In an action upon a contract of this sort, it is therefore necessary to set up the special contract and the breach thereof; and in most jurisdictions it is not sufficient to resort to the common counts.7

1 Wilson v. George, 10 N. H. 445; Cleveland & Pittsburgh Ry. v. Kelley, 5 O. S. 180; Starr v. Light, 22 Wia. 433, 09 Am. Dec. 55.

2 Cleveland & Pittsburgh Ry. v. Kelley, 5 O. S. 180.

3 Starr v. Light, 22 Wis. 433, 99 Am. Dec. 55.

4 0'Donaghue v. Jones, 37 Mo. 371.

5 Barbour v. Hickey, 2 D. C. App. 207,

24 L. R. A. 763; Morgan v. East, 126 Ind 42. 9 L. R. A. 558, 25 N. E. 867; Williams v. Gilbert, 0 Mart (La.) 553

6 Sale of land. Barbour v. Hickey, 2 D. C. App. 207, 24 L. R. A. 763.

Rale of cattle. Morgan v. East, 126 Ind. 42, 0 L. R. A. 558, 25 N. E. 867.

7 Bank of England v. Glover, 2 Ld Raym. 753; Bromley v. Goff, 75 Mich. 213, 42 N. W. 810; Cook v. Dade, 191

Even if the contract provides for faying an amount measured in money by delivering goods or performing services at a certain valuation, a minority of the courts treat such contract as merely one to deliver chattels, on the theory that the valuation of the consideration in money is introduced simply for determining the amount of the chattels which the debtor is to deliver.8 Where this view prevails the debtor has no election before breach to pay in money,9 and after breach the creditor can not recover the valuation of the consideration as estimated in money.10 His right of recovery is restricted to damages for non-delivery of the articles agreed to be delivered. Thus in a note "payable in Levee Bonds of Arkansas" at par, the word "payable*' means "to be paid," and not "which may be paid." Hence, after the note is due only the value of the bonds can be recovered.11 So he can recover the market value of the chattels of greater than the estimated amount in money.12 At common law, where this theory prevails, recovery must be had on the special contract, and can not be had on the common counts.13 On rescission of a contract under which A has delivered horses to B at an agreed valuation in payment for land, B, having sold the horses, must account for them at the market price and not at the agreed valuation.14 Under a contract to accept a certain number of shares of stock in a given corporation in payment of a note, such payment must be made in stock as existing at the time of such contract. Tender of the specified number of shares after the stock has been greatly inflated is not sufficient.15 A note payable in trucking in monthly payments due twenty-four months after date requires trucking to be done each month.16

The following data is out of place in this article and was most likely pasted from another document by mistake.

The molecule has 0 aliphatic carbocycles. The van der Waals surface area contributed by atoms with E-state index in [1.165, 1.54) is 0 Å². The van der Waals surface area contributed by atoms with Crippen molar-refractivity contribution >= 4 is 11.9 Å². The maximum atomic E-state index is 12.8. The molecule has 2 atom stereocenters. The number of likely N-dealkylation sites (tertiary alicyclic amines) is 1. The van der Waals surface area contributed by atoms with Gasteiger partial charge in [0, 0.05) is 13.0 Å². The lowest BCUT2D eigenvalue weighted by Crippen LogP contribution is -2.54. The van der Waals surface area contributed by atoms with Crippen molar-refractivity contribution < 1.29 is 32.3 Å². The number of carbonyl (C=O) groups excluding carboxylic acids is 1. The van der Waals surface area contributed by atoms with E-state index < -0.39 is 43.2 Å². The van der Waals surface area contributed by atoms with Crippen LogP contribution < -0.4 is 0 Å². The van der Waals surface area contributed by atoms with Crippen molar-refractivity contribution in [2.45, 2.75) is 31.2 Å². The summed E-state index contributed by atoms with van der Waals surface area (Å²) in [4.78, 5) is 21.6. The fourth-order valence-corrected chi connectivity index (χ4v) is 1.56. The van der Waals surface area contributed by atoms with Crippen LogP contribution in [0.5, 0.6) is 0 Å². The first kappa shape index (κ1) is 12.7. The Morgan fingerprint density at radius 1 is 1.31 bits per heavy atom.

Mich. 501, 158 N. W. 175; Thomas v. Mott, 78 W. Va. 113, 88 S. E. 661; Bradley v. Levy, 5 Wis. 400.

8 Mattox v. Craig, 5 Ky. (2 Bibb.) 584. (A contract for eighty-nine dollars "to be discharged" in brick at four dollars a thousand.)

For the view of the majority of the courts, see Sec. 2810.

9 Cole v. Ross, 48 Ky. (9 B. Mon.) 303, 50 Am. Dec. 517. (A contract for over three thousand dollars payable in pig metal at twenty-nine dollars per ton.)

10 Wilson v. George, 10 N. H. 445.

11 Johnson v. Dooley, 65 Ark. 71, 40 L. R. A. 74, 44 S. W. 1032.

12 McDonald v. Hodge, 8 Tenn. (5 Hay) 85. (A contract to pay a certain sum "in potash at the price of five dollars per hundred.'*)

13 A certain amount payable in work. Wilson v. George, 10 N. H. 445.

A certain amount payable in goods. Chickering v. Greenleaf, 6 N. H. 51.

14 Clover v. Gottlieb, 50 La. Ann. 568, 23 So. 450.

15 Tranter v. Hibberd, 108 Ky. 265, 56 S. W. 169.

16 Hobbs v. Moore, 86 Me. 517, 30 Atl. 110.